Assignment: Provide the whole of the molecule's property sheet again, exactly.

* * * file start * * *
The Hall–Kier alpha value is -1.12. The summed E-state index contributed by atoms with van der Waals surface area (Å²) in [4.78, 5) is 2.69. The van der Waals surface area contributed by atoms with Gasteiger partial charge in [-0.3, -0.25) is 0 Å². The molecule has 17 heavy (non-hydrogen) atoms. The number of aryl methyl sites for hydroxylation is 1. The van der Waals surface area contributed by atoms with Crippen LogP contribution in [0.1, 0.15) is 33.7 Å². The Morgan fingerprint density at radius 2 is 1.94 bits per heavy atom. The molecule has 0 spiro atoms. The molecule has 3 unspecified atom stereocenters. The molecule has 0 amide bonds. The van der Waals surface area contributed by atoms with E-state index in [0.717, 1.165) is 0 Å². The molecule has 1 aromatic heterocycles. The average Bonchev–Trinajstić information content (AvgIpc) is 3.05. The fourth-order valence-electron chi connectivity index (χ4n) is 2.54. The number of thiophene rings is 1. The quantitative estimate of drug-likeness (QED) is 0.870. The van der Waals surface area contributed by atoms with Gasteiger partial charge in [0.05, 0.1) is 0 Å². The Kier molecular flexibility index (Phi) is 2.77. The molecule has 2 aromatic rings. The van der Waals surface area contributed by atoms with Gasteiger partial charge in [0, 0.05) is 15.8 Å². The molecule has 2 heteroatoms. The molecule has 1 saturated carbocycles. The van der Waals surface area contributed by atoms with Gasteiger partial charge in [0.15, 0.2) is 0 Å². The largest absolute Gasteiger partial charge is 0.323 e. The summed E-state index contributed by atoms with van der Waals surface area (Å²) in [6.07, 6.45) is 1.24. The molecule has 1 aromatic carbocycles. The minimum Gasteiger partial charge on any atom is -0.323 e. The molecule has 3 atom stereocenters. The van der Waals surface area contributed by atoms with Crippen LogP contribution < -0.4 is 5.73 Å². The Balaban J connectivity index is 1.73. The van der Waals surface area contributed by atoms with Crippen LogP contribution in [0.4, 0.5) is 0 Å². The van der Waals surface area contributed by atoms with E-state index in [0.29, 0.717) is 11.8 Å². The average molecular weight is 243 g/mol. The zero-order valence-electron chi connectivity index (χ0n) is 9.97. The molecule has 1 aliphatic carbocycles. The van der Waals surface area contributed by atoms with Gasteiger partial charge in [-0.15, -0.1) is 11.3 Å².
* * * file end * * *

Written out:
The Hall–Kier alpha value is -1.12. The summed E-state index contributed by atoms with van der Waals surface area (Å²) in [4.78, 5) is 2.69. The van der Waals surface area contributed by atoms with Gasteiger partial charge in [-0.3, -0.25) is 0 Å². The molecule has 17 heavy (non-hydrogen) atoms. The number of aryl methyl sites for hydroxylation is 1. The van der Waals surface area contributed by atoms with Crippen LogP contribution in [0.1, 0.15) is 33.7 Å². The Morgan fingerprint density at radius 2 is 1.94 bits per heavy atom. The molecule has 0 spiro atoms. The molecule has 3 unspecified atom stereocenters. The molecule has 0 amide bonds. The van der Waals surface area contributed by atoms with E-state index in [0.717, 1.165) is 0 Å². The molecule has 1 aromatic heterocycles. The average Bonchev–Trinajstić information content (AvgIpc) is 3.05. The fourth-order valence-electron chi connectivity index (χ4n) is 2.54. The number of thiophene rings is 1. The quantitative estimate of drug-likeness (QED) is 0.870. The van der Waals surface area contributed by atoms with Gasteiger partial charge in [0.05, 0.1) is 0 Å². The Kier molecular flexibility index (Phi) is 2.77. The molecule has 2 aromatic rings. The van der Waals surface area contributed by atoms with Gasteiger partial charge in [0, 0.05) is 15.8 Å². The molecule has 2 heteroatoms. The molecule has 1 saturated carbocycles. The van der Waals surface area contributed by atoms with Gasteiger partial charge in [0.15, 0.2) is 0 Å². The largest absolute Gasteiger partial charge is 0.323 e. The summed E-state index contributed by atoms with van der Waals surface area (Å²) in [6.07, 6.45) is 1.24. The molecule has 1 aromatic carbocycles. The minimum Gasteiger partial charge on any atom is -0.323 e. The molecule has 3 atom stereocenters. The van der Waals surface area contributed by atoms with Crippen LogP contribution < -0.4 is 5.73 Å². The Balaban J connectivity index is 1.73. The van der Waals surface area contributed by atoms with Crippen LogP contribution in [0.4, 0.5) is 0 Å². The van der Waals surface area contributed by atoms with E-state index in [0.29, 0.717) is 11.8 Å². The average molecular weight is 243 g/mol. The zero-order valence-electron chi connectivity index (χ0n) is 9.97. The molecule has 1 aliphatic carbocycles. The van der Waals surface area contributed by atoms with Gasteiger partial charge in [-0.15, -0.1) is 11.3 Å².